Gloster Meteor

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The Gloster Meteor was the first British jet fighter and the Allies' first operational jet. Designed by George Carter, it first flew in 1943 and commenced operations on 27 July 1944 with 616 Squadron of the Royal Air Force (RAF). The Gloster Meteor was not an aerodynamically advanced aircraft but the Gloster design team succeeded in producing an effective jet fighter that served the RAF and other air forces for decades. Meteors saw action with the Royal Australian Air Force (RAAF) in the Korean War, and remained in service with numerous air forces until the 1970s. Two Meteors, WL419 and WA638, remain in service with the Martin-Baker company as ejection seat testbeds.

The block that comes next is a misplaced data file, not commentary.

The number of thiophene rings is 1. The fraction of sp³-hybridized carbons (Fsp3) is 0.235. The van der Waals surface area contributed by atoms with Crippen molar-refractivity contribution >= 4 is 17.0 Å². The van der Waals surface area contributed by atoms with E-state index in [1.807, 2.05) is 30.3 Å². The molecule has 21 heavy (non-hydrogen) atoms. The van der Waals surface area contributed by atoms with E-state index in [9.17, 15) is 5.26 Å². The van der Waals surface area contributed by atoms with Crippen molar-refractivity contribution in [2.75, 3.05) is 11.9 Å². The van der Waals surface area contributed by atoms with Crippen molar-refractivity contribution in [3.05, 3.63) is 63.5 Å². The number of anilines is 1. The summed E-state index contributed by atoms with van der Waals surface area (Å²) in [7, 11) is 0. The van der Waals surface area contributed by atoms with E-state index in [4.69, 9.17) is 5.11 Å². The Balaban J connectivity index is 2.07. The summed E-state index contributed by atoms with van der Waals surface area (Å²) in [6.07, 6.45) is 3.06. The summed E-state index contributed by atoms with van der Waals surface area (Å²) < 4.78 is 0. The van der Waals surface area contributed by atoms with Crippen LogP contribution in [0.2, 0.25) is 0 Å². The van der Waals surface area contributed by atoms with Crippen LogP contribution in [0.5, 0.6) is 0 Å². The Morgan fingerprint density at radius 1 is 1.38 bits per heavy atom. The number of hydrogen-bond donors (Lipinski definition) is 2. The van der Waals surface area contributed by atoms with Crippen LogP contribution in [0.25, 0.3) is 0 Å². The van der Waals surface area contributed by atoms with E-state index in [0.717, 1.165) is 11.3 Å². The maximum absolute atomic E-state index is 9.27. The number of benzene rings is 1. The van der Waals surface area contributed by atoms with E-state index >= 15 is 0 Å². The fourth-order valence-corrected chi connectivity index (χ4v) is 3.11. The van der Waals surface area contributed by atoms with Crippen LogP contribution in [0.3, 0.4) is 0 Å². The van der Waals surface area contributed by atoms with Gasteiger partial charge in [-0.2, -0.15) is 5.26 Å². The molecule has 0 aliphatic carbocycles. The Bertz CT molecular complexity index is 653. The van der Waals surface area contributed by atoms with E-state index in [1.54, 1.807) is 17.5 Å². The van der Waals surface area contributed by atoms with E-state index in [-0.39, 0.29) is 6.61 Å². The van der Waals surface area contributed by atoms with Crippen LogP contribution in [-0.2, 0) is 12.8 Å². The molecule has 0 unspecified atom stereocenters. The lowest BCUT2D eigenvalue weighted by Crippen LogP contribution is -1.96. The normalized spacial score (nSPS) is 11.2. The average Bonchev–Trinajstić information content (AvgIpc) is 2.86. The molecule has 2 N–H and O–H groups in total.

Design and development

Development of a turbojet-powered fighter by Sir Frank Whittle's firm, Power Jets Ltd., and the Gloster Aircraft Company began in 1940, with George Carter, Gloster's chief designer, presenting initial proposals for a twin-engined jet fighter with a nosewheel undercarriage in August 1940. Gloster received an order for twelve prototypes (later reduced to eight) under Specification F9/40 on 7 February 1941.[1] The first British jet powered aircraft, the single-engined Gloster E28/39 prototype, had its maiden flight on 15 May 1941.[2] A letter of intent for production of 300 of the new fighter, to be named Thunderbolt, was placed on 21 June but to avoid confusion with the USAAF P-47 Thunderbolt, the name was changed to Meteor.[3][4]

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